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Norway
Chamber of Commerce Country Factsheet Last update: 12.07.2018

Your advisors at the Chamber of Commerce

  • Steven Koener
    +352423939379
  • Violaine Mathurin
    +352423939481
Contact us: europe@cc.lu

Key Indicators

Area
323,802 km2
Population
5,320,045 (July 2017 est.)
Government type
constitutional monarchy
Languages
Bokmal Norwegian (official), Nynorsk Norwegian (official), small Sami- and Finnish-speaking minorities
GDP
$375.9 billion (2017 est.)
Growth rate
1.4% (2017 est.)
HDI
1
Capital
Oslo

 

Introduction

Two centuries of Viking raids into Europe tapered off following the adoption of Christianity by King Olav TRYGGVASON in 994; conversion of the Norwegian kingdom occurred over the next several decades. In 1397, Norway was absorbed into a union with Denmark that lasted more than four centuries. In 1814, Norwegians resisted the cession of their country to Sweden and adopted a new constitution. Sweden then invaded Norway but agreed to let Norway keep its constitution in return for accepting the union under a Swedish king. Rising nationalism throughout the 19th century led to a 1905 referendum granting Norway independence. Although Norway remained neutral in World War I, it suffered heavy losses to its shipping. Norway proclaimed its neutrality at the outset of World War II, but was nonetheless occupied for five years by Nazi Germany (1940-45). In 1949, Norway abandoned neutrality and became a member of NATO. Discovery of oil and gas in adjacent waters in the late 1960s boosted Norway's economic fortunes. In referenda held in 1972 and 1994, Norway rejected joining the EU. Key domestic issues include immigration and integration of ethnic minorities, maintaining the country's extensive social safety net with an aging population, and preserving economic competitiveness.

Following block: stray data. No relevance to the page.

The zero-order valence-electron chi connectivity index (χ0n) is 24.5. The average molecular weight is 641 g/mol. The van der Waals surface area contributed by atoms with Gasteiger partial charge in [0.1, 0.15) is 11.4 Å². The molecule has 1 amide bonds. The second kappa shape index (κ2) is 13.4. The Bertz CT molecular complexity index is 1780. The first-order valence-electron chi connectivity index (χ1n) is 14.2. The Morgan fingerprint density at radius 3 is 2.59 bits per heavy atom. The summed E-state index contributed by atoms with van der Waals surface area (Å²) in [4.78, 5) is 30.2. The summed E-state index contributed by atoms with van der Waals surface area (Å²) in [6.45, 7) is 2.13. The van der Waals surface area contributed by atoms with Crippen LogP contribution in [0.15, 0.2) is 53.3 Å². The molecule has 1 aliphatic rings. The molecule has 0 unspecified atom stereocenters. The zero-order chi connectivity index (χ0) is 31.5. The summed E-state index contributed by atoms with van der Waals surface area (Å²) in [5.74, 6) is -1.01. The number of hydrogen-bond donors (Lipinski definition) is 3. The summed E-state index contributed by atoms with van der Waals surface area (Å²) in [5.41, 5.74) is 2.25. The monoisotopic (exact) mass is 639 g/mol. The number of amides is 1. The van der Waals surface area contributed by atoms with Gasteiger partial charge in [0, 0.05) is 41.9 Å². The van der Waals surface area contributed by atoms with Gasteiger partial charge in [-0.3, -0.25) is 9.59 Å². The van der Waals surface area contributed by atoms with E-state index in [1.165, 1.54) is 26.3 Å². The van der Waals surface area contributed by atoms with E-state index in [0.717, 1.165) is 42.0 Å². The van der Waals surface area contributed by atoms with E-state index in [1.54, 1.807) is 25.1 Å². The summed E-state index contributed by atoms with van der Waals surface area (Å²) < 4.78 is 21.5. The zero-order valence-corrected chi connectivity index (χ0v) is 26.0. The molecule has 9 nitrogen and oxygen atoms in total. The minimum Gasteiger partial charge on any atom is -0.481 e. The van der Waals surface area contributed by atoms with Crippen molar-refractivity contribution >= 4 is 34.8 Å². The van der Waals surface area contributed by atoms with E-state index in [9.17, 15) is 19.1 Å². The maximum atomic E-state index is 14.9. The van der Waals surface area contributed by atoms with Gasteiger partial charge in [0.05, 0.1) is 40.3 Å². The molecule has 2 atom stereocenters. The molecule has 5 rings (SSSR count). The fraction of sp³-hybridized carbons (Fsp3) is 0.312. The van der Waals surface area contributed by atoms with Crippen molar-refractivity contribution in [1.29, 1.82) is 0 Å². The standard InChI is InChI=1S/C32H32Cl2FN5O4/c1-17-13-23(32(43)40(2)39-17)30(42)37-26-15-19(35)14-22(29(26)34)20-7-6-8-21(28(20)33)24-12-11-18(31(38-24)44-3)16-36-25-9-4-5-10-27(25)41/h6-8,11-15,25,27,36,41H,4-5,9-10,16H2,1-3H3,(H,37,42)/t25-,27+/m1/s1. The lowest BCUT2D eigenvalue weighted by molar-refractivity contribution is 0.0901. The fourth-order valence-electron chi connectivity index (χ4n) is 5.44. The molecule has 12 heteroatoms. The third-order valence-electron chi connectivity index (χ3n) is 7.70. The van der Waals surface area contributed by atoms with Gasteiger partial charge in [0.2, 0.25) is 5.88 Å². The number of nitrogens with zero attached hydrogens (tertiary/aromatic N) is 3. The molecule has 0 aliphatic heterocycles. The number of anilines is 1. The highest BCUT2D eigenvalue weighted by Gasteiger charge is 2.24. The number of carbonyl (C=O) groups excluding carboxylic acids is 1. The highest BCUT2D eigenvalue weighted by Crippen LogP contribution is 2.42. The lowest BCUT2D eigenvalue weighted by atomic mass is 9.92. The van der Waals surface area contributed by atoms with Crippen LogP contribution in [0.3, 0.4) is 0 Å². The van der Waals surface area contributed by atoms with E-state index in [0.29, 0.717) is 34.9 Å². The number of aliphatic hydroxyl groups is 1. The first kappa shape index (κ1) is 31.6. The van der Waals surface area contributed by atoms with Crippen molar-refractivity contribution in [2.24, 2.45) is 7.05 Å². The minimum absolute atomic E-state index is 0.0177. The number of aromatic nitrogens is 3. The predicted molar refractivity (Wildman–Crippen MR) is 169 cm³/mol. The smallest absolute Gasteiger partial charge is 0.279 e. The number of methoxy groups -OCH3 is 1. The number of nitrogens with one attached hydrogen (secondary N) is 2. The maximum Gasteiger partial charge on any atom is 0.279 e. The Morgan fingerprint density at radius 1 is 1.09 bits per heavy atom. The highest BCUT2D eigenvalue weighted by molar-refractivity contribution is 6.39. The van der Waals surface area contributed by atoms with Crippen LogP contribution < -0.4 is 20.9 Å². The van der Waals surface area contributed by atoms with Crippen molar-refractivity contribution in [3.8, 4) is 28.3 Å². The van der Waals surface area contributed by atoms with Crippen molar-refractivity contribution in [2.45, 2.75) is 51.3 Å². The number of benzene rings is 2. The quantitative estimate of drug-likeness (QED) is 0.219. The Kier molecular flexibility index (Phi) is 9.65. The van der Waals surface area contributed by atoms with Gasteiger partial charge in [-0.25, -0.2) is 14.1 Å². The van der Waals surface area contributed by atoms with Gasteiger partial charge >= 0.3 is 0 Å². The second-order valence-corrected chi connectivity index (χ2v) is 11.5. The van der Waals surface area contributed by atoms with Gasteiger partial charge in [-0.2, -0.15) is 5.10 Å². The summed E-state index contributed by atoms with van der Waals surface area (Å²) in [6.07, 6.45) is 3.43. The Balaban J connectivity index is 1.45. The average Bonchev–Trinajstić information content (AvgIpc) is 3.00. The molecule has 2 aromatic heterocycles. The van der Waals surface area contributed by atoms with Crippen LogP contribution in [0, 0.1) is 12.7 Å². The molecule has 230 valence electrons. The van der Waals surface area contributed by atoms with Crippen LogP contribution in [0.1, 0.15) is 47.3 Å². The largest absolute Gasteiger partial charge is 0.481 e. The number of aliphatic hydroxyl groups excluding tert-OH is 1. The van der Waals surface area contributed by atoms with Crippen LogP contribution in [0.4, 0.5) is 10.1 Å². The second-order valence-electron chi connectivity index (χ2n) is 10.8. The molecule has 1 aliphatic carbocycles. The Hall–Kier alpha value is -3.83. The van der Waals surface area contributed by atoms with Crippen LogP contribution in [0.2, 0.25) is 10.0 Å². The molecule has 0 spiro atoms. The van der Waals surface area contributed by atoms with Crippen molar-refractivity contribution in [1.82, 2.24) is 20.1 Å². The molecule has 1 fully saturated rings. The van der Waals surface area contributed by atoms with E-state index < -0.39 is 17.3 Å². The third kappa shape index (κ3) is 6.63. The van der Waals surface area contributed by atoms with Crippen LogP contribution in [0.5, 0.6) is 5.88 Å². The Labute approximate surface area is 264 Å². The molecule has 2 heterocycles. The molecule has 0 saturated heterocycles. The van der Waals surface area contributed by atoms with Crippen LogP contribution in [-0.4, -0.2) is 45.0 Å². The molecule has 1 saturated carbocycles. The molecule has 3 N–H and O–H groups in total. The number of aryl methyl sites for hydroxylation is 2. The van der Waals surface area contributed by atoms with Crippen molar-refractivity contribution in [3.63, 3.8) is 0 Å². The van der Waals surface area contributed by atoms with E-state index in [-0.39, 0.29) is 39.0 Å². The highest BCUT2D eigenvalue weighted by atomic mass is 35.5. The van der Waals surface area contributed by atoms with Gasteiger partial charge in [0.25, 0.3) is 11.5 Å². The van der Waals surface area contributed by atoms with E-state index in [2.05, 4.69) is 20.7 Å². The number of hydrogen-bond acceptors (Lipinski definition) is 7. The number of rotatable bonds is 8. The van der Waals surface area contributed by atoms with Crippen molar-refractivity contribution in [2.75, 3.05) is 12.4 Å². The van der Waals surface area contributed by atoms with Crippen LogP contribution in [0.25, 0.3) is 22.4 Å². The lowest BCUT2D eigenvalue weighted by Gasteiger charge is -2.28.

Source: The CIA World Factbook - Norway

 

Macroeconomic indicators

Mainland output growth will remain robust in the first half of 2018, boosted by the increase in the global oil price but held back by a slowdown in housing construction. Output growth will then moderate. The unemployment rate will decrease further, while price and wage inflation will rise.

The switch from an expansionary to a neutral fiscal stance as implied by the adjusted fiscal rule is appropriate given the economy's cyclical position. Achieving the switch will bolster policy credibility. The central bank has signalled that it will increase the policy rate in autumn this year, which is appropriate. Structural reforms should remain focused on improving the business environment, including lighter taxation financed by greater public-spending efficiency.

Source: OECD - Economic Forecast

IMF Statistics:

Subject descriptor20142015201620172018
Gross domestic product, constant prices
Percent change
2.2151.5980.8151.2021.797
Gross domestic product, current prices
U.S. dollars (Billions)
500.519388.315376.268392.708405.726
Gross domestic product per capita, current prices
U.S. dollars (Units)
97,066.57174,597.98671,497.28973,590.90775,054.516
Inflation, average consumer prices
Percent change
2.0252.1743.2002.3002.500
Volume of imports of goods and services
Percent change
1.5110.7222.2012.6403.105